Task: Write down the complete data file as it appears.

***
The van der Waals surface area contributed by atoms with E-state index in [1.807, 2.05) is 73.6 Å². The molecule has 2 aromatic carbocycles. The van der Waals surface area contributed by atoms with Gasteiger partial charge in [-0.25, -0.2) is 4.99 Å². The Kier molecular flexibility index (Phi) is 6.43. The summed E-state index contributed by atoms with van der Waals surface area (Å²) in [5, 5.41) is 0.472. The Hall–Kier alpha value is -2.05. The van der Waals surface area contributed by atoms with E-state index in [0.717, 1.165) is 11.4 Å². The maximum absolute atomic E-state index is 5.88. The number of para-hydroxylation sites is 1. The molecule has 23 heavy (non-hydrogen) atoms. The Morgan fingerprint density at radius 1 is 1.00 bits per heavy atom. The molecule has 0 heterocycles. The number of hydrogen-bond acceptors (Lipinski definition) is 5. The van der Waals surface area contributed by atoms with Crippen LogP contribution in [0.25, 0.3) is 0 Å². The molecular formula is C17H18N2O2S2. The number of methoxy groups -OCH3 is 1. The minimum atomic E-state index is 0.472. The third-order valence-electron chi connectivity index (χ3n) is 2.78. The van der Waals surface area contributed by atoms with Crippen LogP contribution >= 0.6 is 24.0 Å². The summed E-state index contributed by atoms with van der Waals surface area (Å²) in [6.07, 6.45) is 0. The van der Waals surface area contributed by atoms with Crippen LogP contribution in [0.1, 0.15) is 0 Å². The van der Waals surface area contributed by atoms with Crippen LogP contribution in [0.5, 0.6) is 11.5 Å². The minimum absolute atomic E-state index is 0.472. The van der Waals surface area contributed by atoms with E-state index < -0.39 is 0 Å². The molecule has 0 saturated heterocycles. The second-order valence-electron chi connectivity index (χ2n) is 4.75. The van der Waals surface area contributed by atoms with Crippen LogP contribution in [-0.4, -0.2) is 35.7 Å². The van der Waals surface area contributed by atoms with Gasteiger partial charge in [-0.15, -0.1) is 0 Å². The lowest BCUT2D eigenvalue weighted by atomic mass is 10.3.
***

The van der Waals surface area contributed by atoms with E-state index in [1.807, 2.05) is 73.6 Å². The molecule has 2 aromatic carbocycles. The van der Waals surface area contributed by atoms with Gasteiger partial charge in [-0.25, -0.2) is 4.99 Å². The Kier molecular flexibility index (Phi) is 6.43. The summed E-state index contributed by atoms with van der Waals surface area (Å²) in [5, 5.41) is 0.472. The Hall–Kier alpha value is -2.05. The van der Waals surface area contributed by atoms with E-state index in [0.717, 1.165) is 11.4 Å². The maximum absolute atomic E-state index is 5.88. The number of para-hydroxylation sites is 1. The molecule has 23 heavy (non-hydrogen) atoms. The Morgan fingerprint density at radius 1 is 1.00 bits per heavy atom. The molecule has 0 heterocycles. The number of hydrogen-bond acceptors (Lipinski definition) is 5. The van der Waals surface area contributed by atoms with Crippen LogP contribution in [0.25, 0.3) is 0 Å². The molecular formula is C17H18N2O2S2. The number of methoxy groups -OCH3 is 1. The minimum atomic E-state index is 0.472. The third-order valence-electron chi connectivity index (χ3n) is 2.78. The van der Waals surface area contributed by atoms with Crippen LogP contribution >= 0.6 is 24.0 Å². The summed E-state index contributed by atoms with van der Waals surface area (Å²) in [6.07, 6.45) is 0. The van der Waals surface area contributed by atoms with Crippen LogP contribution in [0.1, 0.15) is 0 Å². The van der Waals surface area contributed by atoms with Crippen LogP contribution in [0.5, 0.6) is 11.5 Å². The minimum absolute atomic E-state index is 0.472. The van der Waals surface area contributed by atoms with E-state index < -0.39 is 0 Å². The molecule has 0 saturated heterocycles. The second-order valence-electron chi connectivity index (χ2n) is 4.75. The van der Waals surface area contributed by atoms with Crippen LogP contribution in [-0.4, -0.2) is 35.7 Å². The van der Waals surface area contributed by atoms with Gasteiger partial charge in [-0.15, -0.1) is 0 Å². The lowest BCUT2D eigenvalue weighted by atomic mass is 10.3.